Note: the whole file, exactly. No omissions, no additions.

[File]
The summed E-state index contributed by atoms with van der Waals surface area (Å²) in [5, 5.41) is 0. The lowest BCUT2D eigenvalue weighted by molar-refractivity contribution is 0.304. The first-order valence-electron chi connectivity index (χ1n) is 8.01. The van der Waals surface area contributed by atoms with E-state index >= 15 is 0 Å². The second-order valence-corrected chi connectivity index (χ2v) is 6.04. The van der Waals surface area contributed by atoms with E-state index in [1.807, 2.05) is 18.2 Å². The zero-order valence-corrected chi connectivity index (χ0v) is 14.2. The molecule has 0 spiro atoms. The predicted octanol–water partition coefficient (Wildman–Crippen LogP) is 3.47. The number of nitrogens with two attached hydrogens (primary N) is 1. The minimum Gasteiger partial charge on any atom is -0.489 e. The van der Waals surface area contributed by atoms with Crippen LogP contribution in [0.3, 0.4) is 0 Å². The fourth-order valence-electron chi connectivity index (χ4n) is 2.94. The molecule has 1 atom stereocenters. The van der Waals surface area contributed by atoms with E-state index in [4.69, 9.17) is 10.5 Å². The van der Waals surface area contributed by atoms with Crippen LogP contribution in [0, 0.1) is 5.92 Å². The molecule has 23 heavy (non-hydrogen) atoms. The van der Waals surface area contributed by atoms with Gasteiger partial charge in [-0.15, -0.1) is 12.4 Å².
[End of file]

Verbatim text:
The summed E-state index contributed by atoms with van der Waals surface area (Å²) in [5, 5.41) is 0. The lowest BCUT2D eigenvalue weighted by molar-refractivity contribution is 0.304. The first-order valence-electron chi connectivity index (χ1n) is 8.01. The van der Waals surface area contributed by atoms with E-state index >= 15 is 0 Å². The second-order valence-corrected chi connectivity index (χ2v) is 6.04. The van der Waals surface area contributed by atoms with E-state index in [1.807, 2.05) is 18.2 Å². The zero-order valence-corrected chi connectivity index (χ0v) is 14.2. The molecule has 0 spiro atoms. The predicted octanol–water partition coefficient (Wildman–Crippen LogP) is 3.47. The number of nitrogens with two attached hydrogens (primary N) is 1. The minimum Gasteiger partial charge on any atom is -0.489 e. The van der Waals surface area contributed by atoms with Crippen LogP contribution in [0.3, 0.4) is 0 Å². The fourth-order valence-electron chi connectivity index (χ4n) is 2.94. The molecule has 1 atom stereocenters. The van der Waals surface area contributed by atoms with E-state index in [4.69, 9.17) is 10.5 Å². The van der Waals surface area contributed by atoms with Crippen LogP contribution in [0, 0.1) is 5.92 Å². The molecule has 23 heavy (non-hydrogen) atoms. The van der Waals surface area contributed by atoms with Gasteiger partial charge in [-0.15, -0.1) is 12.4 Å².